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Device combines traditional walkie-talkies with mobile broadband to better protect society

As smartphones evolve, mission-critical communication for public security is moving towards mobile broadband technology. However, there are several technological and user experience roadblocks to this digital transformation.

Digital Economy
Security

Push-to-talk (PTT), the technology that lets you talk to someone walkie-talkie style, is one of the most important tools for law enforcement and emergency services. Although smartphones can run versatile apps, switching from walkie-talkies to PTT smartphone apps isn’t enough for these types of users. There are millions of PTT app users on iOS and Android phones and tablets, but they aren’t loud enough or suited for use while on the job. They also damage easily.

Combining radio resilience with smart technology versatility

For these reasons, many PTT app users need Bluetooth accessories to replicate the radio experience. However, the system integration of phones, apps and accessories from different vendors often leads to malfunctions or poor customer service if any issues arise. While some phone makers offer rugged phones, they still aren’t suited for harsh environments or for hands-free use. The EU-funded IPCOM project is “driving the convergence of walkie-talkie radios with modern mobile broadband technology by developing rugged and loud wireless communication devices specially designed for mission-critical PTT over Internet Protocol,” says coordinator Maximilian LeRoux. “In practice, smartphones are of little use for public safety personnel, because they can’t chase a criminal and operate a touchscreen phone simultaneously,” he explains. “Remote speaker microphones are indispensable.” For this reason, many professionals continue using walkie-talkie radios for PTT despite the high costs, and use a smartphone for everything else. AINA has built “the most sophisticated Bluetooth speaker microphone on the market,” adds LeRoux. The phone can be left in a safe place and still stay connected at all times. “By doing this, we realised that the phone becomes a mere network router. That’s when this project came to life, and we wanted to move the network connection – long-term evolution (LTE) network and SIM card – to the speaker microphone itself.” This will provide the ease of use that professionals are looking for and have appreciated in land mobile radio systems. “There’s only one device to charge, you turn it on and it works – it’s that simple.”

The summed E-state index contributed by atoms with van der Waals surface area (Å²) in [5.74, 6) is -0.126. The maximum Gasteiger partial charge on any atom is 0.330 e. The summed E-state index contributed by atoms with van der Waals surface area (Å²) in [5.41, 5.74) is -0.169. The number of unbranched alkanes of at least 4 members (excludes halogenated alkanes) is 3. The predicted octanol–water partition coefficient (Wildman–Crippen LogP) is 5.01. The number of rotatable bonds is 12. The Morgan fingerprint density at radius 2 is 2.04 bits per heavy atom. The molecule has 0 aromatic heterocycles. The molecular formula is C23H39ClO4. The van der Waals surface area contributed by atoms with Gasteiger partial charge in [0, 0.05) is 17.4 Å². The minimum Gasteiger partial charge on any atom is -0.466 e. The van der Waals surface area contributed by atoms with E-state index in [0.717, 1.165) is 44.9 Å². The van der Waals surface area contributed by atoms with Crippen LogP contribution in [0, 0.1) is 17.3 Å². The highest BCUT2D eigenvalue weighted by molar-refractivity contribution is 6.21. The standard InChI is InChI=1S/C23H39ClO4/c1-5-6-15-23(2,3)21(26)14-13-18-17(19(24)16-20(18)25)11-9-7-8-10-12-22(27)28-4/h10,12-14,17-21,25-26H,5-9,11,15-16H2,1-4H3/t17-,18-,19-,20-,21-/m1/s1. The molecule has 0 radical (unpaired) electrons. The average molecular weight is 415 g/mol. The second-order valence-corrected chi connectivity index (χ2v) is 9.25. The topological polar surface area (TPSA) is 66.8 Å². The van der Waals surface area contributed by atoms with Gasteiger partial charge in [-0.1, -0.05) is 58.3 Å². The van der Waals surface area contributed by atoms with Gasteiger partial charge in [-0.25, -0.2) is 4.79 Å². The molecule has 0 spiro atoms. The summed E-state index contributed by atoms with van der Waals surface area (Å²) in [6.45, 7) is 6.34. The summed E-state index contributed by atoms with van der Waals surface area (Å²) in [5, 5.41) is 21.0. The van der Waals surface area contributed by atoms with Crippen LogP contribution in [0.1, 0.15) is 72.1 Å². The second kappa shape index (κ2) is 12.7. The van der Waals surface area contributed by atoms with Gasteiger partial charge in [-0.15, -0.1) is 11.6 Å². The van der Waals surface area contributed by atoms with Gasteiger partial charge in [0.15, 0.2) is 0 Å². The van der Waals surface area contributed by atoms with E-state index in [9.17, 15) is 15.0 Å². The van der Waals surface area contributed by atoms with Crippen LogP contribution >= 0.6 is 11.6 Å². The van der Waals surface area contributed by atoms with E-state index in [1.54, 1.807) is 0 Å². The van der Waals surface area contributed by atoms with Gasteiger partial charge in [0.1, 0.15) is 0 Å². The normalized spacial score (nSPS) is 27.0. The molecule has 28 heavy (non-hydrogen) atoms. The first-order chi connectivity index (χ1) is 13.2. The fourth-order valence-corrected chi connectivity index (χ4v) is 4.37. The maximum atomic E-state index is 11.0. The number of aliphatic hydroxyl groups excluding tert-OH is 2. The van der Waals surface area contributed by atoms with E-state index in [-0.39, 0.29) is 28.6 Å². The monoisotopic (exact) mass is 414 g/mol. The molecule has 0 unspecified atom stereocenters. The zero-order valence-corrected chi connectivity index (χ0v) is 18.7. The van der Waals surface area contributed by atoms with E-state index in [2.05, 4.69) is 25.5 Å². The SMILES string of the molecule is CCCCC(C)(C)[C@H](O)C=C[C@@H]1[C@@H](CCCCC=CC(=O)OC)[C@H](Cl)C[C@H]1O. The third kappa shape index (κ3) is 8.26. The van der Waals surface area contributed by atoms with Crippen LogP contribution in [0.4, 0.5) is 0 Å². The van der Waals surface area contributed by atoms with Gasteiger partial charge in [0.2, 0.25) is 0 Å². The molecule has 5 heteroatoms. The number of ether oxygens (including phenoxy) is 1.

All-in-one market-disrupting device

Some of the LTE products are the same bulky radios as before, only instead of using a radio network, they use LTE. “Zero innovation,” he says. “IPCOM’s timing was perfect, the market is ready for a stand-alone LTE-based PTT device.” A key innovation is the fallback solution in case of network failure. On a radio network, there’s a direct mode that users can turn on when a network is down. This allows them to speak from device to device. This backup option is a requirement for many radio users who rely on it, like ambulances going into buildings or disaster relief. The IPCOM team has developed its own proprietary method that allows direct mode operation in a mesh network. “So not only do we provide something many users like first responders need, but we also make it better,” notes LeRoux. The product was launched in 2019. “We are giving public safety and emergency services personnel their radio experience back, but with Internet of things technology,” concludes LeRoux. “They can maintain critical communications while fully exploiting mobile broadband, even when commercial networks fail because of natural disasters or terrorist events.”

Keywords

IPCOM, radio, network, PTT, walkie-talkies, smartphone, LTE, mobile broadband, emergency services

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